Château du Tournel is the former seat of the Barons of Tournel, one of the eight baronies of Gévaudan.
The castle is sited on a rocky outcrop which dominates the upper valley of the Lot. It is in a strategic position, taking into account the possessions of the Tournel family. From its towers, one can see Mont Lozère, the highest point in the region.
Before the 13th century, the Tournel family regarded themselves more as seigneurs than barons. It was in this period that the castle was built. At the time, the barony had split into five châtelains: Tournel, Chapieu, Montialoux, Montmirat and Montfort. The Château du Tournel was thus the main and central of their possessions which extended from Mont Lozère to Mende along the valley of the Lot, as well as in the Valdonnez (the valley of the Nize and Bramont rivers).
The fortifications of the Château de Chapieu (on Mont Mimat, above Mende) were consolidated by Bishop Aldebert III du Tournel. However, around 1307, the family decided to move away from the castle, preferring the comfort of the Château du Boy in the Valdonnez.
The site was reputed to be impenetrable, and was thus a very important possession for the Tournels during the various wars and disputes that interrupted life in medieval Gévaudan. However, at the start of the Hundred Years' War, the family thought more of heavily fortifying their castle at Boy than of returning to Tournel. The various wars of religion followed, during which the castle was destroyed for the first time around 1500. It then underwent the torments of Matthieu Merle's Hugoenot troops, but was finally liberated with the arrival of the baron from Boy. It was then completely abandoned, without being restored.
It has, however, been maintained since the 20th century and visitors can follow an explanatory trail.References:
The Church of the Savior on Spilled Blood is one of the main sights of St. Petersburg. The church was built on the site where Tsar Alexander II was assassinated and was dedicated in his memory. Construction began in 1883 under Alexander III, as a memorial to his father, Alexander II. Work progressed slowly and was finally completed during the reign of Nicholas II in 1907. Funding was provided by the Imperial family with the support of many private donors.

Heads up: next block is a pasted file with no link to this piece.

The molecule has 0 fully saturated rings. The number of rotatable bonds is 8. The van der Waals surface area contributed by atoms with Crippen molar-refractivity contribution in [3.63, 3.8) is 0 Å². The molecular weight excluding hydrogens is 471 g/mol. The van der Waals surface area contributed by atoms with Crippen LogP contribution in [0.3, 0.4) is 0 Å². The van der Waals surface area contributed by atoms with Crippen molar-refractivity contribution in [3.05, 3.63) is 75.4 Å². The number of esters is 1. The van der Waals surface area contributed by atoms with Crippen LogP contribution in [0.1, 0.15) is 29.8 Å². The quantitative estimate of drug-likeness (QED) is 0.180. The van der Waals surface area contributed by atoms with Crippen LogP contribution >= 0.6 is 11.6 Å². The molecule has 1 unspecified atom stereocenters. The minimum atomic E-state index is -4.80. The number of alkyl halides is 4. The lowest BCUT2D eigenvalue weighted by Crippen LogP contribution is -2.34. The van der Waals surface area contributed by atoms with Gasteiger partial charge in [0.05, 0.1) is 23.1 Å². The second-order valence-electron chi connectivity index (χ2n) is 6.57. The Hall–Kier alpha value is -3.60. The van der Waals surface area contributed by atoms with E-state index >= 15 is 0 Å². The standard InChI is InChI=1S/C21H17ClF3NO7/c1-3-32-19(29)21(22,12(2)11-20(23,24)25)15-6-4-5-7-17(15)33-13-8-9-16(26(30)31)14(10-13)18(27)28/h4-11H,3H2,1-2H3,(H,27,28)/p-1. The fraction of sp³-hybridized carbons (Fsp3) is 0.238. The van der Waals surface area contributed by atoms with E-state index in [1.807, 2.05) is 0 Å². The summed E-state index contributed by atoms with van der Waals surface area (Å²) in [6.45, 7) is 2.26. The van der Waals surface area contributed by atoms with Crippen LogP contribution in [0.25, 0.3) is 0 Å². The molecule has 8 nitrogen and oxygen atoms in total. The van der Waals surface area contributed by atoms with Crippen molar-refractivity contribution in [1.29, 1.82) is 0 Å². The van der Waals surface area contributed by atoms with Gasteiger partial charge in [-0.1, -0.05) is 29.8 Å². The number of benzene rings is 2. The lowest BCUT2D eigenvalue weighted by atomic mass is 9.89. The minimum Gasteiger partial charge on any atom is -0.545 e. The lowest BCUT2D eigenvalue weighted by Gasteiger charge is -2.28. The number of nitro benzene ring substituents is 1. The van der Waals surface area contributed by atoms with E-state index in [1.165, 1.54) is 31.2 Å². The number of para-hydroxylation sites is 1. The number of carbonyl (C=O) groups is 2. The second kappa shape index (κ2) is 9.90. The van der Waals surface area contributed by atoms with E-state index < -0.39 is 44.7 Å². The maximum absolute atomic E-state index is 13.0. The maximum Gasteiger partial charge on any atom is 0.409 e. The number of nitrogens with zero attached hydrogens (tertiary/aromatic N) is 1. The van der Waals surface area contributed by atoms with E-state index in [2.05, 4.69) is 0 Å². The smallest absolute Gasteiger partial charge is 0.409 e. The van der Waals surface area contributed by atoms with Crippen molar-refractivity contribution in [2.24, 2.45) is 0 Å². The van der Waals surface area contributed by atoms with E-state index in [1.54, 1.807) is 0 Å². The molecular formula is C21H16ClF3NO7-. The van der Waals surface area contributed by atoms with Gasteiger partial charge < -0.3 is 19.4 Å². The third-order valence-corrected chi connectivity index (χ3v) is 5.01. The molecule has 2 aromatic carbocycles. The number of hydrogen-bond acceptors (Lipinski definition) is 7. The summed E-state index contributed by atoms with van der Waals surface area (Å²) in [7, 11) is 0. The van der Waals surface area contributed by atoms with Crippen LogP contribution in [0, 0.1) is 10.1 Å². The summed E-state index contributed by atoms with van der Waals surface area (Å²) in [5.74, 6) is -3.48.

Architecturally, the Cathedral differs from St. Petersburg's other structures. The city's architecture is predominantly Baroque and Neoclassical, but the Savior on Blood harks back to medieval Russian architecture in the spirit of romantic nationalism. It intentionally resembles the 17th-century Yaroslavl churches and the celebrated St. Basil's Cathedral in Moscow.
The Church contains over 7500 square metres of mosaics — according to its restorers, more than any other church in the world. The interior was designed by some of the most celebrated Russian artists of the day — including Viktor Vasnetsov, Mikhail Nesterov and Mikhail Vrubel — but the church's chief architect, Alfred Alexandrovich Parland, was relatively little-known (born in St. Petersburg in 1842 in a Baltic-German Lutheran family). Perhaps not surprisingly, the Church's construction ran well over budget, having been estimated at 3.6 million roubles but ending up costing over 4.6 million. The walls and ceilings inside the Church are completely covered in intricately detailed mosaics — the main pictures being biblical scenes or figures — but with very fine patterned borders setting off each picture.
In the aftermath of the Russian Revolution, the church was ransacked and looted, badly damaging its interior. The Soviet government closed the church in the early 1930s. During the Second World War when many people were starving due to the Siege of Leningrad by Nazi German military forces, the church was used as a temporary morgue for those who died in combat and from starvation and illness. The church suffered significant damage. After the war, it was used as a warehouse for vegetables, leading to the sardonic name of Saviour on Potatoes.
In July 1970, management of the Church passed to Saint Isaac's Cathedral (then used as a highly profitable museum) and proceeds from the Cathedral were funneled back into restoring the Church. It was reopened in August 1997, after 27 years of restoration, but has not been reconsecrated and does not function as a full-time place of worship; it is a Museum of Mosaics. Even before the Revolution it never functioned as a public place of worship; having been dedicated exclusively to the memory of the assassinated tsar, the only services were panikhidas (memorial services). The Church is now one of the main tourist attractions in St. Petersburg.